Education and training for 14- to 19-year-olds: The case for a unified, inclusive system
12 December 2014
Research at the UCL Institute of Education challenged the established view of education for 14- to 19-year-olds in England, leading to profound impacts on critical public debate and shaping thinking throughout the sector.
Despite 30 years of costly experimentation, England's 14-19 system still fails to cater for the significant minority of teenagers who leave school with few or no qualifications and dismal job prospects. Research by Professor Ann Hodgson and Professor Ken Spours (UCL Institute of Education) revealed the fundamental weaknesses underlying this system: the dominance of GCSEs and A-levels, which overshadow vocational qualifications; the prevalence of competitive education providers, which prevent collaboration to meet the needs of all learners; the dominance of higher education and the marginalisation of employers and vocational training; and the detrimental impact on teachers and learners of top-down policies.
Based on this work, they recommended a new inclusive English Baccalaureate system be instituted which would encompass both academic and vocational learning. This research has made a critical contribution to public debate on education policy, and has helped shape the approach of education professionals and policymakers, affecting children across England and Wales and beyond.
Professors Hodgson and Spours strongly influenced the Tomlinson proposals for a 14-19 diploma system in 2004; although the Blair government rejected the recommendations, senior Labour politicians remained open to these arguments and the researchers continued to be invited for briefings, and to contribute to proposed curriculum policy and school collaboration arrangements. Their proposals were also endorsed by a Select Committee report to which Professor Hodgson provided evidence.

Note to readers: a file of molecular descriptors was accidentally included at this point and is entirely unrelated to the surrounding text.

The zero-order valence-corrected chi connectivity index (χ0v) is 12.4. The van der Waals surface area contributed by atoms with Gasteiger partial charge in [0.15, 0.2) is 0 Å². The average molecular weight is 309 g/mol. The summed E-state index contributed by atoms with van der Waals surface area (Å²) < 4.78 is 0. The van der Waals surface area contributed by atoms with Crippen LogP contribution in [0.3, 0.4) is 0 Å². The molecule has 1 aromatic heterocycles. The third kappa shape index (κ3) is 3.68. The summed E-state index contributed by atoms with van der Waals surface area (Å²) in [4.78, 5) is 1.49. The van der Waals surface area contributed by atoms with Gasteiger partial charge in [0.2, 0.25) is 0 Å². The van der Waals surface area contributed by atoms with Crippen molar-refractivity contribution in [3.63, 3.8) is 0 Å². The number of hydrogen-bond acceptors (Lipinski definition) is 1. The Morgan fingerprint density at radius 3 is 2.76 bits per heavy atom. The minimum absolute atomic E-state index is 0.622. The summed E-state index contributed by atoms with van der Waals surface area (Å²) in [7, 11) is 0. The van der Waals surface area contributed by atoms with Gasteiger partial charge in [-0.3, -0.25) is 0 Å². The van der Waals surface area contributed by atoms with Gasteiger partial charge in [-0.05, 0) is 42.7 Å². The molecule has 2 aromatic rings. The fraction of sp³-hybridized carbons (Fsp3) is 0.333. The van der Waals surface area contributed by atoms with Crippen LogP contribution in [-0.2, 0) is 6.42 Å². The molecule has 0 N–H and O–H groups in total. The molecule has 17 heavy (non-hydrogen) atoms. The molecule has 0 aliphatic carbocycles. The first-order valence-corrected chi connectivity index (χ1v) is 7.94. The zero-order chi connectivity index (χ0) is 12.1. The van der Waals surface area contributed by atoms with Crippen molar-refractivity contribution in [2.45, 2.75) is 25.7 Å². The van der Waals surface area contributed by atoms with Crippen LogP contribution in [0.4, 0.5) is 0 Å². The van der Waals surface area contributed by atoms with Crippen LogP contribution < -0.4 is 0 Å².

Meanwhile, the largest English exam board has effectively adopted their recommendations: by 2013 the AQA offered the AQA Bac through more than 200 centres, while the Sixth Form Colleges Association (SFCA) worked with researchers to help develop the SFBac Award, which recognises all-round learning and achievement. This was offered in 11 sixth form colleges by 2013.
At the local level, Professors Hodgson and Spours advised local authorities in London, Lincolnshire and Luton on 14+ Progression and Transition Boards (PTBs) - a new type of collaborative body which they conceived and designed. This brings together schools, colleges and work-based learning providers, employers, voluntary and community organisations, regeneration agencies, higher education institutions and local authorities. Tens of thousands of students benefit from this support through their progress from school to work and higher education.
The impact of work by Professors Hodgson and Spours extends beyond England. In Wales, the research deeply influenced the Evans Review of Qualifications for 14 to 19s in Wales, whose recommendations were broadly accepted by the Welsh government. They have also developed an inclusive National Qualifications Framework for Qatar.
At the root of the problem is the absence of any consensus about what secondary education is actually for. Is it to select people for higher education and the best jobs? Or is it a preparation for work and adult life? We argue for the latter. - Professor Ann Hodgson